You want bold moves? Kill Jaguar. Kill Mercury. Sell Volvo. Sell Mazda. Sell Land Rover. Cut half the remaining models and plow money into the ones that survive. Re-invigorate your rear-wheel drive, box-frame car with new sheetmetal, a bad-ass motor and a killer cabin. Build a world-beating Lincoln luxury sedan. Make the Ford Focus the world's best small car. Get the Explorer's mileage into the mid-20's. Develop a more powerful engine than the Hemi and stick it into everything– including a new minivan. Set SVT loose on the entire model line-up. OWN quality interiors. Don't badge engineer ANYTHING.
Lose the glass fishbowl; redesign Ford showrooms to look like a modern retail outlet. Trim the dealer network and sell cars on the web. Undercut everyone's price with every vehicle. Interact with every single customer on a regular basis via internet. Institute no-haggle pricing. Make financing cheaper. Drop 80% of your print budget and dominate the web. Do it all, and do it all at once– regardless of cost. Then sell value for money. Ford: the best car money can buy.
I'd like to think that these ideas are on the table at Ford. I like to think that Billy Ford has the juice and the courage to reinvent his family business. And then I drive a Ford 500 and despair.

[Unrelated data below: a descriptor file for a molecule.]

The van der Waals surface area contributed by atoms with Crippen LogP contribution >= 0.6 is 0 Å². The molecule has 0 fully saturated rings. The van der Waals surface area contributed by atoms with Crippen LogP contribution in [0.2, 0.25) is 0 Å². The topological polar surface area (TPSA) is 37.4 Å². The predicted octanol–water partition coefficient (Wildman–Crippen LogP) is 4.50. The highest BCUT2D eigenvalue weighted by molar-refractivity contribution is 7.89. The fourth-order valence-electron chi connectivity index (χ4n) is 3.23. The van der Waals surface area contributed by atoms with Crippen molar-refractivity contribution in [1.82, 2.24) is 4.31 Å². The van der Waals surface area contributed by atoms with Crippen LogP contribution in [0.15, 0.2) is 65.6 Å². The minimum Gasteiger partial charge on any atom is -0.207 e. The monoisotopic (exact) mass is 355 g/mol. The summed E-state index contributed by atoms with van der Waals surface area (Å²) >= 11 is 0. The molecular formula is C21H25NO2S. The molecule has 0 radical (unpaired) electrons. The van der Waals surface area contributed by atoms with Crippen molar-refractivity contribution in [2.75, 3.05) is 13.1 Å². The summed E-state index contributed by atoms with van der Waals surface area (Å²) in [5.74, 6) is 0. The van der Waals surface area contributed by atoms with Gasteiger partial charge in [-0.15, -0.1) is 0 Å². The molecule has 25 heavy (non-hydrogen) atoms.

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- Dusterdude @El scotto , I'm aware of the history, I have been in the "working world" for close to 40 years with many of them being in automotive. We have to look at situation in the "big picture". Did UAW make concessions in past ? - yes. Do they deserve an increase now ? -yes . Is their pay increase reasonable given their current compensation package ? Not at all ! By the way - are the automotive CEO's overpaid - definitely! (That is the case in many industries, and a separate topic). As the auto industry slowly but surely moves to EV's , the "big 3" will need to be producing top quality competitive vehicles or they will not survive.
- Art_Vandelay “We skipped it because we didn’t think anyone would want to steal these things”-Hyundai
- El scotto Huge lumbering SUV? Check. Unknown name soon to be made popular by Tiktok ilk? Check. Scads of these showing up in school drop-off lines? Check. The only real over/under is if these will have as much cachet as Land Rovers themselves? A bespoken item had to be new at one time. Bonus "accepted by the right kind of people" points if EBFlex or Tassos disapproves.
- El scotto No, "brothers and sisters" are the core strength of the union. So you'll take less money and less benefits because "my company really needs helped out"? The UAW already did that with two-tier employees and concessions on their last contract.The Big 3 have never, ever locked out the UAW. The Big 3 have agreed to every collective bargaining agreement since WWII. Neither side will change.
- El scotto Never mind that that F-1 is a bigger circus than EBFlex and Tassos shopping together for their new BDSM outfits and personal lubricants. Also, the F1 rumor mill churns more than EBFlex's mind choosing a new Sharpie to make his next "Free Candy" sign for his white Ram work van. GM will spend a year or two learning how things work in F1. By the third or fourth year GM will have a competitive "F-1 LS" engine. After they win a race or two Ferrari will protest to highest F-1 authorities. Something not mentioned: Will GM get tens of millions of dollars from F-1? Ferrari gets 30 million a year as a participation trophy.